临床时讯 ＞ 临床研究
Nutr Clin Pract. 2011;26(5):593-7.
The effect of low body mass index on outcome in critically ill surgical patients.
Gupta R, Knobel D, Gunabushanam V, Agaba E, Ritter G, Marini C, Barrera R.
North Shore Long Island Jewish Health System, Glen Oaks, NY 11004, USA.
BACKGROUND: Body mass index (BMI) has been correlated with complications and outcome in surgical patients at the two extremes of the nutrition spectrum.
OBJECTIVE: To study the relationship between BMI, outcome, hospital length of stay, and complications in patients admitted to the surgical intensive care unit (SICU).
DESIGN: Review of prospectively acquired data in SICU patients. Data acquired included weight, height, age, gender, Acute Physiology and Chronic Health Evaluation (APACHE) II-III scores, Simplified Acute Physiology II (SAPS II) scores, and morbidity and mortality. Patients who stayed in the unit <24 hours were excluded.
RESULTS: Of 793 patients, 706 had a normal BMI (NBMI; mean 22.12 kg/m²) and 87 were underweight (UBMI; mean 16.81 kg/m²). There was no statistically significant difference in APACHE II-III and SAPS scores. The NBMI group had more infections, and the UBMI group had more pulmonary complications (χ(2), P < .0087). There was no significant difference in acute respiratory distress syndrome, atrial fibrillation, myocardial infarction, septicemia, or ventilator- associated pneumonia (Fisher exact test, P = 0.38; χ(2), P = .41). The ICU length of stay between the 2 groups was not significantly different (6.7 vs 5.8 days; P = .64). Overall, there was 11.1% (88/793) SICU mortality; 74 of 706 (10.5%) patients expired in the NBMI group, and 14 of 87 (16.1%) patients expired in the UBMI group.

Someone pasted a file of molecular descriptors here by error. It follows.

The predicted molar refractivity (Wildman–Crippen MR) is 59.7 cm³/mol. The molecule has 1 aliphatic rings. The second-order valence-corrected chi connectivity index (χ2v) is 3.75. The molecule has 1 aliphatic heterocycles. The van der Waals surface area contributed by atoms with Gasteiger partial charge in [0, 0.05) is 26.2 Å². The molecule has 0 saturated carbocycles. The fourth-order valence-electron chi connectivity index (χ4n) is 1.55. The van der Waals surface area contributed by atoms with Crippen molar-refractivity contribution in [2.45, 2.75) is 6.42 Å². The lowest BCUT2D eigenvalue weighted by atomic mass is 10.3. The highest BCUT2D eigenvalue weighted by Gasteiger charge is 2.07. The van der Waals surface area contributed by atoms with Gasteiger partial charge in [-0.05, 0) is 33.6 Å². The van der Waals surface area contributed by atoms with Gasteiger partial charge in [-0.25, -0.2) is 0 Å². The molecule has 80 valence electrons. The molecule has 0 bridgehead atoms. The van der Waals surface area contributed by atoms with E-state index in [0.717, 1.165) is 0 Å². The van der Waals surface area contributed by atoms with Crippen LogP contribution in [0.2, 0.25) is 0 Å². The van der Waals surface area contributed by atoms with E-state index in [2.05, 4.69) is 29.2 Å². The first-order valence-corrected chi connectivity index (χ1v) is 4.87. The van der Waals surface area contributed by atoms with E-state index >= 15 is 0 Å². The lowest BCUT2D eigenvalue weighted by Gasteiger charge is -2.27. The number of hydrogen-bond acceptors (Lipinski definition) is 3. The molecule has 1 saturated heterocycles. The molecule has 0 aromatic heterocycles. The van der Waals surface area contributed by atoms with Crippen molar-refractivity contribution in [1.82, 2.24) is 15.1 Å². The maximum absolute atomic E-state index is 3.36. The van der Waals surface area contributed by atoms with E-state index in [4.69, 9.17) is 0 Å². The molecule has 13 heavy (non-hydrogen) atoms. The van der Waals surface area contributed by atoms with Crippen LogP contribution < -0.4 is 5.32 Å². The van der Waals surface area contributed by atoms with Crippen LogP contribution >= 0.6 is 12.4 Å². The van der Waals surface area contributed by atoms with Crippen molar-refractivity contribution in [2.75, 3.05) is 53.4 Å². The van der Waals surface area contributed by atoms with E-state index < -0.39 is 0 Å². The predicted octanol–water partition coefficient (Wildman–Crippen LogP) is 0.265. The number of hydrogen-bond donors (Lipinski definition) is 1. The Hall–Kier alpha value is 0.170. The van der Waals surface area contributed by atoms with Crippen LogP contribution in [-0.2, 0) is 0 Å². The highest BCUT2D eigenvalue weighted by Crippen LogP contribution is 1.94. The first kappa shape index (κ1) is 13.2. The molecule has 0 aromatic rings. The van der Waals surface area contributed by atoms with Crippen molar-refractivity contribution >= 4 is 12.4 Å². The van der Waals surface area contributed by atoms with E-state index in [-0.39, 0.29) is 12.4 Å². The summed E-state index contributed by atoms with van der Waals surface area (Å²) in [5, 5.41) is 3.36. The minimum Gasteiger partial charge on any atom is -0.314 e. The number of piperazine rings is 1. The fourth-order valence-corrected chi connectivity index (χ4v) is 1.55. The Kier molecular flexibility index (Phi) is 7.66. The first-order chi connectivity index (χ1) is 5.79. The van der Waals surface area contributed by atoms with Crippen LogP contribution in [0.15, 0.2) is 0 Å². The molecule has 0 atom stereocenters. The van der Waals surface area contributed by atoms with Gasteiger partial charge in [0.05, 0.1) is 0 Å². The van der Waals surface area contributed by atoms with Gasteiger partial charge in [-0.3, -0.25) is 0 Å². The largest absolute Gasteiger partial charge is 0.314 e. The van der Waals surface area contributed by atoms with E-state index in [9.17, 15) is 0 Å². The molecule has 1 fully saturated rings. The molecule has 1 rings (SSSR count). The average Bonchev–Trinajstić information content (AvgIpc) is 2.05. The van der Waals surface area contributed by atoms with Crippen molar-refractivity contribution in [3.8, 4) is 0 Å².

CONCLUSIONS: Low BMI is associated with increased mortality in SICU patients. A BMI <18.5 kg/m² is an independent factor affecting outcome in surgical critical care patients.